GOOD NEWS on the Research Front
I have written about IGF-1 in several previous posts because of its potential. We hope to hear more promising news at the upcoming KDA Conference and Educational Symposium the second week of October in New Orleans.
- Mice with a disease resembling spinal-bulbar muscular atrophy (SBMA) that were treated with an insulin-like growth factor 1-based compound had better motor function, slower weight loss, improved muscle health and increased survival time.
- Recent studies have shown that IGF1 works in SBMA by reducing toxicity caused by a mutation in the androgen receptor (AR) gene; it also helps promote muscle and nerve growth.
- The new findings suggest that IGF1 potentially may be effective in ameliorating the disease.
The research team also found that SBMA mice that overproduce a muscle-specific form of IGF1 have a milder disease course than mice that produce less of the protein.
The new findings suggest that IGF1 potentially may be effective in ameliorating the disease via at least two mechanisms:
- directly reducing toxicity caused by a mutation in the androgen receptor (AR) gene by changing the way the androgen receptor protein behaves; and
- generally promoting and regulating skeletal muscle growth, and improving survival of muscle-controlling nerve cells called motor neurons.
Findings show IGF1 compounds hold therapeutic potential
The researchers treated SBMA mice with a compound called mecasermin rinfabate (brand name Iplex), which is a combination of IGF1 and IGF1 binding protein 3. (The binding protein helps IGF1 last longer in the body.)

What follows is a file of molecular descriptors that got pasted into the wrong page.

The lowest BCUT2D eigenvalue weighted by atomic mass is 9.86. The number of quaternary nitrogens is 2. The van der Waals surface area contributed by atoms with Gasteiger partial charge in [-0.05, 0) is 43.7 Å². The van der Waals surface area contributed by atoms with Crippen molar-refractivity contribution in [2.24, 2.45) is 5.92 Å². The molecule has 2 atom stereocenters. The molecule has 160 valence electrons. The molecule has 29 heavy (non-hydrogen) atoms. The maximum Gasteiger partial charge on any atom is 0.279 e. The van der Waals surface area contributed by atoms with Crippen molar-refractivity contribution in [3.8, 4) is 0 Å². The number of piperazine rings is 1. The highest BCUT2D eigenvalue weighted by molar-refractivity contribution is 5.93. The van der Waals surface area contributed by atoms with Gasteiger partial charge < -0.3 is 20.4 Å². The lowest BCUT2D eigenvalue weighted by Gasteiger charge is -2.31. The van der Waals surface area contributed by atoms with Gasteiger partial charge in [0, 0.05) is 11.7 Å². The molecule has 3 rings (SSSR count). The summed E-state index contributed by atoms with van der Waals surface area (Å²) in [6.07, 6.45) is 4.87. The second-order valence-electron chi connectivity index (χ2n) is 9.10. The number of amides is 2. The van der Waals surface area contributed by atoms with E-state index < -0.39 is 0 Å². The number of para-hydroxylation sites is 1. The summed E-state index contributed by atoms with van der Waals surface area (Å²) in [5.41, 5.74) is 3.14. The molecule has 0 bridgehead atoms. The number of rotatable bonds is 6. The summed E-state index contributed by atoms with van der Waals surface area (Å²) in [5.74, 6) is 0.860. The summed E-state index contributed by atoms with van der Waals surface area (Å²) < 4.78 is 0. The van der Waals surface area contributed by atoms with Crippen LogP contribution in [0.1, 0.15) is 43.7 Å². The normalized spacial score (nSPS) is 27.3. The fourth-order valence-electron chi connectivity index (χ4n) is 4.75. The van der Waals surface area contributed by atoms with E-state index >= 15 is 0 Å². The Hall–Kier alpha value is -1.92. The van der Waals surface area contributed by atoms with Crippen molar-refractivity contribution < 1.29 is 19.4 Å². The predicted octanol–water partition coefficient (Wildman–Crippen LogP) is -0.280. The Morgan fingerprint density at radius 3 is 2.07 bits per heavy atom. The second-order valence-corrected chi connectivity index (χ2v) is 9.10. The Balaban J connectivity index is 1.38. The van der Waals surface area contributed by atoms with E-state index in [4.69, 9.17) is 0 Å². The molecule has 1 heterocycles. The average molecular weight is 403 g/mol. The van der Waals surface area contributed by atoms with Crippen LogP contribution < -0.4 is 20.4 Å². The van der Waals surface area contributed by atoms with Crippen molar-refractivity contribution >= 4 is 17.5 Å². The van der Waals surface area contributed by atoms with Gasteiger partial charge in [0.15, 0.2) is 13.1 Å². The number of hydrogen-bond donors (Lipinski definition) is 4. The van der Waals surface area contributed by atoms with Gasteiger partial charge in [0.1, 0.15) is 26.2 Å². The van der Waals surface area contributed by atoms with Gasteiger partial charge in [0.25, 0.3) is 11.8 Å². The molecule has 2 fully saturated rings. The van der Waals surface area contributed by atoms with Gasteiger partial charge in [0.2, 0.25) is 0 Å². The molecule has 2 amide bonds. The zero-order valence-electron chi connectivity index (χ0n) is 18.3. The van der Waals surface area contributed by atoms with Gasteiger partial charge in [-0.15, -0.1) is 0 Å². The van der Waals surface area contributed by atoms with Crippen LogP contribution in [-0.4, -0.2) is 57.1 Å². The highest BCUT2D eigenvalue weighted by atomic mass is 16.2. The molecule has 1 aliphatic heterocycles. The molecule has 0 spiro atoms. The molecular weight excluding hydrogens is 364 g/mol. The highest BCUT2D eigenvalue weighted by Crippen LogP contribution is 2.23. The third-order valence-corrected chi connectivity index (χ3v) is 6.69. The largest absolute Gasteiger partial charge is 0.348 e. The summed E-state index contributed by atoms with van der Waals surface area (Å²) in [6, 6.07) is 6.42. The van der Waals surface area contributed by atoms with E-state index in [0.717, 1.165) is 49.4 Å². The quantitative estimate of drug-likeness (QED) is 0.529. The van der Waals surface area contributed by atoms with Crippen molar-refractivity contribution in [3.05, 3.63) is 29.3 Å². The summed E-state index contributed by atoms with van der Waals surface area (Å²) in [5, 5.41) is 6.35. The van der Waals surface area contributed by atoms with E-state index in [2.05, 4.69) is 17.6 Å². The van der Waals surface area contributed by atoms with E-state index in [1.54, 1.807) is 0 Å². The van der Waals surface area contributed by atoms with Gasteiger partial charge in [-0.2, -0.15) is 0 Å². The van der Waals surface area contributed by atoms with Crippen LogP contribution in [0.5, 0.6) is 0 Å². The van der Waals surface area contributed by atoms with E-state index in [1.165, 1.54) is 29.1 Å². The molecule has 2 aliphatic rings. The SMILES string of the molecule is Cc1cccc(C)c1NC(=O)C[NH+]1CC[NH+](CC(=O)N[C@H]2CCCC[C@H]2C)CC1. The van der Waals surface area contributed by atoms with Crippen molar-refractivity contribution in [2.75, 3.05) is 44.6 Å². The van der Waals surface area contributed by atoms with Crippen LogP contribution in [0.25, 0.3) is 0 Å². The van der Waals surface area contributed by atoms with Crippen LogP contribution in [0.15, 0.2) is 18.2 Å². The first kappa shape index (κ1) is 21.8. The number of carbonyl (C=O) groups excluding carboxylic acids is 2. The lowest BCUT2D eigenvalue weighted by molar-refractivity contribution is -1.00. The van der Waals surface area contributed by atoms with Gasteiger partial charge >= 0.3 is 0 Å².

Male mice were randomly assigned to receive abdominal injections of the IGF1-based compound at a daily dose of 15 milligrams per kilogram of body weight, or an inactive substance. To mimic the typical clinical setting (in which a diagnosis of SBMA occurs after symptoms appear) the researchers began injections when the mice were 10 weeks old, after disease onset, and continued through 20 weeks.
The researchers evaluated body weight, motor function and survival in the mice. They found that, when compared to the placebo-treated mice, those treated with IGF1 had:
- less body weight loss;
- significantly improved grip strength; and
- longer survival time (by an average of approximately three weeks).
The study results provide a basis for further study of IGF1-based compounds as potential therapies for people with SBMA.